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 Closeup of Tabor from Harms Historical Percussion


(Also see article about Today's Tabors or return to General Info on TABORS)

Historical Tabors

There are no surviving tabors from before modern times. Based on pictorial evidence, it is clear that since the beginning of the 16th century (perhaps earlier) the construction and dimensions of the tabor have not altered much, if at all.

Historically, the tabor was often played together with a type of recorder called the pipe. The pipe was played with one hand (there are tone holes only for two fingers and a thumb) and the tabor with the other. See illustrations in both this article, and in "Today’s Tabors"

The origins of pipe-and-tabor playing are still unclear, although an early concentration of activity was in the western Mediterannean (France, Spain, Balearic Islands), where it survives to the present day as a continuous, living tradition. The earliest depiction of a pipe-and-tabor player of which I am aware is a wall relief of the Oliva monastery in Navarre (present-day Spain) dating from the 12th century.

Throughout the 12th-15th centuries the tabor is encountered almost exclusively with the accompanying pipe. It was relatively small, with the shell being perhaps 3-6" high and 8-10" diameter.

The year 1511 saw the first printed book dealing with musical instruments and their usage. Of the several such publications which appeared over the succeeding 125 years, four have provided the the basic designs of tabors offered by Harms Historical Percussion.

VirdungHistorical Sketch of Virdung Tabor
Sebastian Virdung's Musica Getutscht (Basel, 1511) shows two drums. The one at the left is the tabor, which he says "is used by the Dutch and the French together with the pipe, especially for dancing or for weddings". The drum at the right is of the military type used together with the fife. (The HHP Virdung tabor measures 8"x8", or 18cmx18cm.)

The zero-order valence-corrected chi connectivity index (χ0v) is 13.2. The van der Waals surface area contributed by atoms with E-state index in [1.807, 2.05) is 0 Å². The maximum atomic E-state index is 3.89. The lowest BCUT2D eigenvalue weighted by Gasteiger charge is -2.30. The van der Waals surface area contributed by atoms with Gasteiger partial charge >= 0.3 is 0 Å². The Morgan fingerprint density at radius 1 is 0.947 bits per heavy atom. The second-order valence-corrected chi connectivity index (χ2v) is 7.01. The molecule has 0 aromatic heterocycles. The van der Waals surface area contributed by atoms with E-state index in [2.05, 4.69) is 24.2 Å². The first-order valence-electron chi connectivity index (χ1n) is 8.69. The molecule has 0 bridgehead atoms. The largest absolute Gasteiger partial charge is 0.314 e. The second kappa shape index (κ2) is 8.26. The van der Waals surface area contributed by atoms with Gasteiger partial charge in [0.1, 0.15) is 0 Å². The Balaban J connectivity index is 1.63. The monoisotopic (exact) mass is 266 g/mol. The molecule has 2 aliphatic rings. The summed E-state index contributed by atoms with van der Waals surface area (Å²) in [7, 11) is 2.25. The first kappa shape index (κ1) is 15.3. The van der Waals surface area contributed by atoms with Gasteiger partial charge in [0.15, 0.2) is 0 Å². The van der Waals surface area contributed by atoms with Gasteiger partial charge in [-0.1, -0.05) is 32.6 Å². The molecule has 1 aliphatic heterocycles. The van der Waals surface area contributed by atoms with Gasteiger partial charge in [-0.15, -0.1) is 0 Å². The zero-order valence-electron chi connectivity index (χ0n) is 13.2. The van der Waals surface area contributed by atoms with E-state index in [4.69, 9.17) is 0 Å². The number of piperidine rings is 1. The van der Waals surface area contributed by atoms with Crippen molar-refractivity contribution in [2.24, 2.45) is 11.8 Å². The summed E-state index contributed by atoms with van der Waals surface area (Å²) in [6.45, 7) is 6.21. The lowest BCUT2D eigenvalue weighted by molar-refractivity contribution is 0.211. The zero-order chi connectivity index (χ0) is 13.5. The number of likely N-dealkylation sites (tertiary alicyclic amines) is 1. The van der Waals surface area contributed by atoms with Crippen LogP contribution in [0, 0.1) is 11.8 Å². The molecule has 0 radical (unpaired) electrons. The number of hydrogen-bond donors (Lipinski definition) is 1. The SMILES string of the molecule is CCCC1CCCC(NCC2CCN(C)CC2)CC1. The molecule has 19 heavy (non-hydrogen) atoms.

PraetoriusHistorical Sketch of a Praetorius/English Country Tabor

Syntagma Musicum, vol. II (Wolffenbüttel, 1619) by Michael Praetorius shows a tabor and two sizes of pipe. About these instruments he says that the pipe" played by many Englishmen with the left hand, to which they add the accompaniment of a small little drum". In his typically thorough way, Praetorius even depicts the single drumstick which is used to play the drum. The measurements shown by Praetorius - difficult to determine (it consists of a ruler at the bottom of the page indicating a scale based on the measurements in use in the court of Brunswick) - indicate a height of 4-5inches and diameter of 10-11 inches. (The HHP Praetorius/English Country Tabor measures 4 1/2" by 10", or 10cmx22cm.)

ArbeauA Historical Sketch of a Arbeau/Basque Tabor

Orchesography (Langres,1589), the famous dance and military tutor by Thoinot Arbeau, prints the earliest drum music of any kind. The tabor music is straight-forward, playable with just one stick, while the military drum music requires an accomplished player using two sticks The tabor appears to be close in size the to today’s Basque tabor. (The HHP Arbeau/Basque Tabor measures 10"x10", or 22cmx22cm.)

Mersenne (tambourin provençale)A Historical Sketch of a tambourin provençale

Marin Mersenne’s Harmonie Universal (Paris,1636) shows this detailed sketch of an instrument "which is used in Provençe". Elsewhere he shows the pipe, gives a fingering chart for it, and praises the playing of "Jean Price Anglois". (The HHP tambourin provençale measures 24"x14", or 60cmx35cm.)

(Also see article about Today's Tabors or return to General Info on TABORS)

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